Slow-Roasted Lamb Shawarma with Crushed Chat Potatoes and Salad: The CSIRO Healthy Gut Diet – Dr Tony Bird, Dr Michael Conlon and Pennie Taylor

CSIRO Healthy Gut Diet

Recipes extracted from The CSIRO Healthy Gut Diet by Dr Tony Bird, Dr Michael Conlon and Pennie Taylor. Available now, Macmillan Australia, RRP $34.99.

 

BEEF AND LAMB MAINS p175
8 G FIBRE PER SERVE LOW FODMAP GOOD SOURCE OF RESISTANT STARCH
UNITS PER SERVE BREADS AND CEREALS 1 PROTEIN 2 FRUIT 0 VEGETABLES 2 DAIRY 1 FATS AND OILS 0

SlowRoastedLambShwama

 

 

Slow-roasted lamb shawarma with crushed chat potatoes and salad

SERVES 4
PREPARATION 25 minutes
COOKING 2 hours 30 minute, plus potato cooking time.

2 teaspoons ground allspice
2 teaspoons sweet paprika
3 teaspoons dried Greek-style oregano
pinch of ground cinnamon
1 × 800 g boneless butterflied lamb leg, all visible fat trimmed
olive oil spray, for cooking
600 g chat potatoes, steamed, lightly crushed and chilled overnight (see page 41)
juice of 1 lemon
200 g salt-reduced low-fat feta, crumbled or diced

BROCCOLI, CUCUMBER AND PEA SALAD

1/2 small head broccoli, broken into florets
150 g frozen peas
1 baby cos lettuce, base trimmed, leaves washed, dried and shredded
1 Lebanese cucumber, halved length ways, seeds removed, then thinly sliced on the diagonal
2 spring onions (green tops only), finely chopped
2 teaspoons lemon juice
1 teaspoon extra virgin olive oil

Preheat the oven to 190°C (170°C fan-forced). Combine the allspice, paprika, 2 teaspoons of the oregano, the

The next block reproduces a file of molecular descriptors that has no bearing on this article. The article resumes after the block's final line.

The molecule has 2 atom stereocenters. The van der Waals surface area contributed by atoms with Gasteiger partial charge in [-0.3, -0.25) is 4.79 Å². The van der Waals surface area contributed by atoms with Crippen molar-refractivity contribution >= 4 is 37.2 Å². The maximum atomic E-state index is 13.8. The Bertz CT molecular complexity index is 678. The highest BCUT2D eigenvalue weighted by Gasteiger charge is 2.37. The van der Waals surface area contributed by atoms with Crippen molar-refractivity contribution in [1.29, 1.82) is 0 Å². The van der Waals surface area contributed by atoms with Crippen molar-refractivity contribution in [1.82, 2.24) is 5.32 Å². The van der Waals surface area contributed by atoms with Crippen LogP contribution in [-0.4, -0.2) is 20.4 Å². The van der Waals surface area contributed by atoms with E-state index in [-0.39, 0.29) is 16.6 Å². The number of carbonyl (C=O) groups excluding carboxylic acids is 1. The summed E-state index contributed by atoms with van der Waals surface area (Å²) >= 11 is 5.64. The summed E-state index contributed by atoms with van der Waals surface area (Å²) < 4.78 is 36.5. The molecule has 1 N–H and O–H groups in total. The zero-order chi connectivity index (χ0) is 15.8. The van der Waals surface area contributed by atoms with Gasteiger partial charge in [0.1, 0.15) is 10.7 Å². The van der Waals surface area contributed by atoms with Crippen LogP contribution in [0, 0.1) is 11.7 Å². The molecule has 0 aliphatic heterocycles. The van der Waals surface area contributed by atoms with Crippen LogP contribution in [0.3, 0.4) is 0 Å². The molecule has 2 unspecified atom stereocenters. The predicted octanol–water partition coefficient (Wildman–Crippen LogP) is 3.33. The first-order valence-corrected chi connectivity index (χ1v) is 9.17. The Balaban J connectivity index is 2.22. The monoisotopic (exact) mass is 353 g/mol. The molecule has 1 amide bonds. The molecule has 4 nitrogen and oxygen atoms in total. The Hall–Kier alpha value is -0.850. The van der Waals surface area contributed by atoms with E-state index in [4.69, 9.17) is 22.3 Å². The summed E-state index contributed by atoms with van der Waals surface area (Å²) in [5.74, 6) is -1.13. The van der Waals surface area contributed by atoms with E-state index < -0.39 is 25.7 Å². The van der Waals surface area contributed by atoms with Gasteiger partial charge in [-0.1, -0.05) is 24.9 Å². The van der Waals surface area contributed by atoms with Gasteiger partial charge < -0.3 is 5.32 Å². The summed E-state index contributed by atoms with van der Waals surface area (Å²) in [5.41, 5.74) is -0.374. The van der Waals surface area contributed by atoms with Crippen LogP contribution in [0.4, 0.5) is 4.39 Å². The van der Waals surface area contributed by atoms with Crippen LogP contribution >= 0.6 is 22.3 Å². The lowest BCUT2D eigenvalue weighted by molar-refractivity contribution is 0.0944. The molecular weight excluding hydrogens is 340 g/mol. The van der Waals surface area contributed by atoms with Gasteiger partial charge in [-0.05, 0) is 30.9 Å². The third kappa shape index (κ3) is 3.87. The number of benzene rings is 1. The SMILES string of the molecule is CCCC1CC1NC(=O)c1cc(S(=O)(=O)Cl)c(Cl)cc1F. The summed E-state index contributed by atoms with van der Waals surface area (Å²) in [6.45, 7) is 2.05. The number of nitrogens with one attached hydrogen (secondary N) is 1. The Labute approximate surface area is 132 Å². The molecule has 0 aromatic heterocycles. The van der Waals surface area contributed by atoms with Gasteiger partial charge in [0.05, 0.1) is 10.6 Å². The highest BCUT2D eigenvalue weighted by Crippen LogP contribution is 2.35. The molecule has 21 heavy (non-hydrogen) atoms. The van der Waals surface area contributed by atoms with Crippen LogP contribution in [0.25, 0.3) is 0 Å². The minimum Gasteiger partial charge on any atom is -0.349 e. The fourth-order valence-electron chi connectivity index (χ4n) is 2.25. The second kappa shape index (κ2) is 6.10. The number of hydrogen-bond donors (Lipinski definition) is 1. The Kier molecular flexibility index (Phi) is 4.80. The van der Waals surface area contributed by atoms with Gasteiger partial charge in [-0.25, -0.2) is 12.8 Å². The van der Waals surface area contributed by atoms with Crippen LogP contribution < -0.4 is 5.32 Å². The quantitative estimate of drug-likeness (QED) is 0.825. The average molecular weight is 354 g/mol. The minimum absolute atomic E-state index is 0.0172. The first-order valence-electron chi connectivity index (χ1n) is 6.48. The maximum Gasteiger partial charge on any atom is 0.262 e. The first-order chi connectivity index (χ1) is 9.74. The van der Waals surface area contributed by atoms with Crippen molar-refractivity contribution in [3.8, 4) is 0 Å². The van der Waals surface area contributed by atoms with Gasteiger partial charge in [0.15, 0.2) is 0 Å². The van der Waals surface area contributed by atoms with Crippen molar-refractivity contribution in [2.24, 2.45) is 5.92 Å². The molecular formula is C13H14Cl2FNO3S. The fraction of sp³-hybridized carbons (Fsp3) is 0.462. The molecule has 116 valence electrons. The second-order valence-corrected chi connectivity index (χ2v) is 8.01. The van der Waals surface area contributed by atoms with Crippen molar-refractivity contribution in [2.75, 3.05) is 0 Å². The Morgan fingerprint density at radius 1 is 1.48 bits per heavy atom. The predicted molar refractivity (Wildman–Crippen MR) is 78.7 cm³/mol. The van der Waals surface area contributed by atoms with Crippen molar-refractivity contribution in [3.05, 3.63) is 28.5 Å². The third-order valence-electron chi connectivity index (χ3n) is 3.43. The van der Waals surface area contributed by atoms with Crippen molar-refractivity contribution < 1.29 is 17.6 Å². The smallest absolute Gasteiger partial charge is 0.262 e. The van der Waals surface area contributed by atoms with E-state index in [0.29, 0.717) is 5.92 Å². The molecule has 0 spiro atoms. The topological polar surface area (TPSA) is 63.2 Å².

cinnamon and some freshly ground black pepper in a small bowl and rub all over the lamb to coat well. Place in a ceramic baking dish, then pour in enough water to come 2 cm up the side of the lamb, taking care not to pour it over the lamb.

Spray the lamb with olive oil, then cover the dish tightly with foil. Roast for 2 hours, checking the
water occasionally and adding more if necessary. The lamb should be tender and easily shredded with a fork.
When the lamb has been cooking for 1 hours, place the crushed potatoes in another roasting tin and pour the lemon juice evenly over the top. Spray with olive oil and sprinkle evenly with the remaining 1 teaspoon of oregano, then roast for 1 hour, turning occasionally, until golden and crisp.

Meanwhile, to make the salad, cook the broccoli in a saucepan of simmering water for 3 minutes, then add the peas and cook for another 2 minutes or until the vegetables are just tender. Drain and rinse under cold running water then set aside.

Just before serving, combine the broccoli, peas, cos, cucumber and spring onion in a bowl. Whisk together the lemon juice and olive oil, then add to the salad and toss to combine.

Shred the lamb with a fork, then serve  200 g per person with one quarter each of the roast potatoes, salad and feta.

Broad Bean & Pea Salad with Freekeh & Yoghurt Sauce: Cornersmith Salads & Pickles Vegatables with More Taste and Less Waste – Alex Elliott- Howery & Sabine Spindler